Yesterday a select part of the Abb[e]y Band attended at the Pantheon for the purpose of rehearsing the music intended for Thursday evening, but the Directors were under the necessity of postponing it to this day, the music stands not having been fixed in the orchestra, the workmen being all engaged upon the King痴 box. There were a great many of the nobility who paid half a guinea each for admission, but there being no rehearsal received tickets of admission for this day. The Messiah will be rehearsed on Friday in the Abb[e]y, when a considerable sum is expected to be received, as none are to be admitted but upon payment of half a guinea. The Directors were obliged to make this regulation as well for the advantages of the charity, as to prevent the interruption occasioned by admitting people at discretion.

As Handel痴 Jubilee, at the present moment, is the prevailing topic of conversation, it may not be unacceptable to the publick to inform them, in what manner that festival originated.悠n the spring of 1783, the print of Shakespeare痴 Jubilee having accidentally caught the eye of Lord Fitzwilliams, at the same moment suggested to his mind, the shameful inattention that had been paid to the sacred memory of Handel, his Lordship, with a soul of gratitude and harmony, communicated his wishes to Sir Watkin Williams Wynn, for the establishment of a festival, who, animated with the same generous feelings, promised his most sanguine support. In consequence of this, an application was made to Mr. Bates, whose assistance was highly necessary towards the accomplishment of their wishes. Mr. Bates not only expressed his readiness in forwarding the business, but has since proved himself, by the most laborious attention, to have been of infinite service. In the autumn, Mr. Bates sent for Mr. Ashley, of Pimlico, whom he knew to have a general knowledge of the musical people, and enquired how many performers he thought could be collected in the celebration of the intended Jubilee? Mr. Ashley, after a few days were elapsed, produced a list of 400 performers, who had promised their assistance. This circumstance induced Mr. Bates to lay his plan for the establishment of a festival, before the noble Directors of the Ancient Concert, who, as it were with a general sympathy, not only promised their individual support, but engaged to lay the plan before his Majesty, who very graciously patronized the approaching Handel痴 Jubilee. The publick may rely on the authenticity of this information. The many pitiful attempts that are daily made, by interested or ambitious men, to secure to themselves that merit, which is due of others, can only meet the ineffable contempt of a discerning publick.[75]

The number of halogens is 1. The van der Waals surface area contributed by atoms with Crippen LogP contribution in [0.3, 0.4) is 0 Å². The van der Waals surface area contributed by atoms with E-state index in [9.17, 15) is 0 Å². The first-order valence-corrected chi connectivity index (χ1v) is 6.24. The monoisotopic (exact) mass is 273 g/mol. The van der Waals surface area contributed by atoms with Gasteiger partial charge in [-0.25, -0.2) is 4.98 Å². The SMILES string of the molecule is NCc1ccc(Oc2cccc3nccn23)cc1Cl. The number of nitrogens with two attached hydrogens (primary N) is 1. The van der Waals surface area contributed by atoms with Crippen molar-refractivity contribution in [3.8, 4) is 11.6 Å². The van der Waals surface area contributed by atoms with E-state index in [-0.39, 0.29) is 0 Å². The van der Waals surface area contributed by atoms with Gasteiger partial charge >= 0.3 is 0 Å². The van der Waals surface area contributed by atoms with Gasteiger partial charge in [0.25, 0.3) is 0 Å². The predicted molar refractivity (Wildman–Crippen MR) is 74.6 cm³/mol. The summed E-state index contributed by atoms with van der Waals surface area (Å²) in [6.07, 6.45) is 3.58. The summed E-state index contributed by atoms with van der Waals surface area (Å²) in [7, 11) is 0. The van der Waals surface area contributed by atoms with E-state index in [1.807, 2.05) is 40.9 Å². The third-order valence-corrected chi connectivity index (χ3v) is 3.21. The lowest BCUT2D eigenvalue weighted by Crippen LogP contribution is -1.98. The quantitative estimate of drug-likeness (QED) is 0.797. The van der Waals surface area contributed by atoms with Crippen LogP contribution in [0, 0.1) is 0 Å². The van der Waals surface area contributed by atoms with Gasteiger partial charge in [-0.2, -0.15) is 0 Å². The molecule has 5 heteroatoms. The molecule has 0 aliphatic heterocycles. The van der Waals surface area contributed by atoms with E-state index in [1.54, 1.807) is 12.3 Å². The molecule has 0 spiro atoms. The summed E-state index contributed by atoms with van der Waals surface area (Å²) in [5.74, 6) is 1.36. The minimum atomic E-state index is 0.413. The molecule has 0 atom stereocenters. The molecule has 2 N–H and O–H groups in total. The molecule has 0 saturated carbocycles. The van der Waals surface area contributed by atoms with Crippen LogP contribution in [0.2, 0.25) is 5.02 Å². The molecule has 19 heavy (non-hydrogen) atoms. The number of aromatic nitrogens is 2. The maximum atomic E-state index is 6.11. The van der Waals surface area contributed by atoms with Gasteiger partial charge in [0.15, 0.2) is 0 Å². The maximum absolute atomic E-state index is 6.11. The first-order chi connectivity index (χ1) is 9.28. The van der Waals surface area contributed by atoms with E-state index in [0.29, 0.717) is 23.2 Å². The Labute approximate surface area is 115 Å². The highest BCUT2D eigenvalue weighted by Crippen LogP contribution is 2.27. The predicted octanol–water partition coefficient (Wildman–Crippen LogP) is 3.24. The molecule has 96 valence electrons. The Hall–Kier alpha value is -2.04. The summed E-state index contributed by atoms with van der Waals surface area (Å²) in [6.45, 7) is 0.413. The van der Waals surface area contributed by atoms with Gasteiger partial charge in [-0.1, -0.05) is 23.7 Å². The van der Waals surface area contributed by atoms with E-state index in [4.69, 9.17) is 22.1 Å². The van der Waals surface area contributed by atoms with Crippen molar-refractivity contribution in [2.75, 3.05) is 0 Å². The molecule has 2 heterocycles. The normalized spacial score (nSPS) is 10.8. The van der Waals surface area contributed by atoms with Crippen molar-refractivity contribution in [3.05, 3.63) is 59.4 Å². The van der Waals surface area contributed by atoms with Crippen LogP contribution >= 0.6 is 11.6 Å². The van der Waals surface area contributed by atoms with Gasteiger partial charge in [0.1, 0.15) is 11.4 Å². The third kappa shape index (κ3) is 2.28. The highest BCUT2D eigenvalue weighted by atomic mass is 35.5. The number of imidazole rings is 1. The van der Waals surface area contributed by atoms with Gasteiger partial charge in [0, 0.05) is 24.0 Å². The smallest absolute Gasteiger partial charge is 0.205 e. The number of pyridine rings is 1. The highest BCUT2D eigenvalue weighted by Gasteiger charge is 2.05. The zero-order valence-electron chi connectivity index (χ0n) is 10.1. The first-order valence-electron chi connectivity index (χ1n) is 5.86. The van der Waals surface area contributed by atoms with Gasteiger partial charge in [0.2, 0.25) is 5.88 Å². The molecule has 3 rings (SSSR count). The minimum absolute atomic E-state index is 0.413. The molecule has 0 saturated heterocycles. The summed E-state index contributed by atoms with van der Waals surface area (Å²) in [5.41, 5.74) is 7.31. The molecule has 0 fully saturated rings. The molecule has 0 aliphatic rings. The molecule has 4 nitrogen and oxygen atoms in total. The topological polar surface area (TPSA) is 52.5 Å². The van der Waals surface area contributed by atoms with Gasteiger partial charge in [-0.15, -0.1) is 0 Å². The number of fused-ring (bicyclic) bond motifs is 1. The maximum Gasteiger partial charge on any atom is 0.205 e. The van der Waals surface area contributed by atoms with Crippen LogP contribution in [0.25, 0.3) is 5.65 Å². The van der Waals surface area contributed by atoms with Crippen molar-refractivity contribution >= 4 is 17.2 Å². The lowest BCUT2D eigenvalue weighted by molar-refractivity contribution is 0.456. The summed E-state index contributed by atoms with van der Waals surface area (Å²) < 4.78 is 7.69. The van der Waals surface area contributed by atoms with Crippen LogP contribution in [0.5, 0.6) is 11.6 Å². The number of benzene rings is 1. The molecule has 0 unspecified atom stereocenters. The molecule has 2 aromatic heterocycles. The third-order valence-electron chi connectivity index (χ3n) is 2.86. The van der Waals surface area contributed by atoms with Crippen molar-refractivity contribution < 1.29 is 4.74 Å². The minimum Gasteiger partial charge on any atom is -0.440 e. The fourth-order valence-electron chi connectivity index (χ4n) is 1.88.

May 25

The rehearsal at the Pantheon yesterday morning, cannot be spoken of in terms of exaggeration; the execution, not only of the vocal but instrumental performers, was far superior to any thing of the kind the harmonious region of Italy can boast. To enter into a detail of the individual excellence of each performer, is more than can be expected, and more than we confess ourselves equal to; that task we leave to the musical critic, who shall lay his sentiments before the public on Friday; he will certainly have the advantage of the emulation and ardent desire to please, that ever stimulates candidates for fame, when displaying their talents before a brilliant, numerous, and judicious auditory. We most cordially congratulate the public on the approaching prospect of sitting down to a musical feast, such as never could have been produced in the most refined and luxuriant ages of antiquity.[76]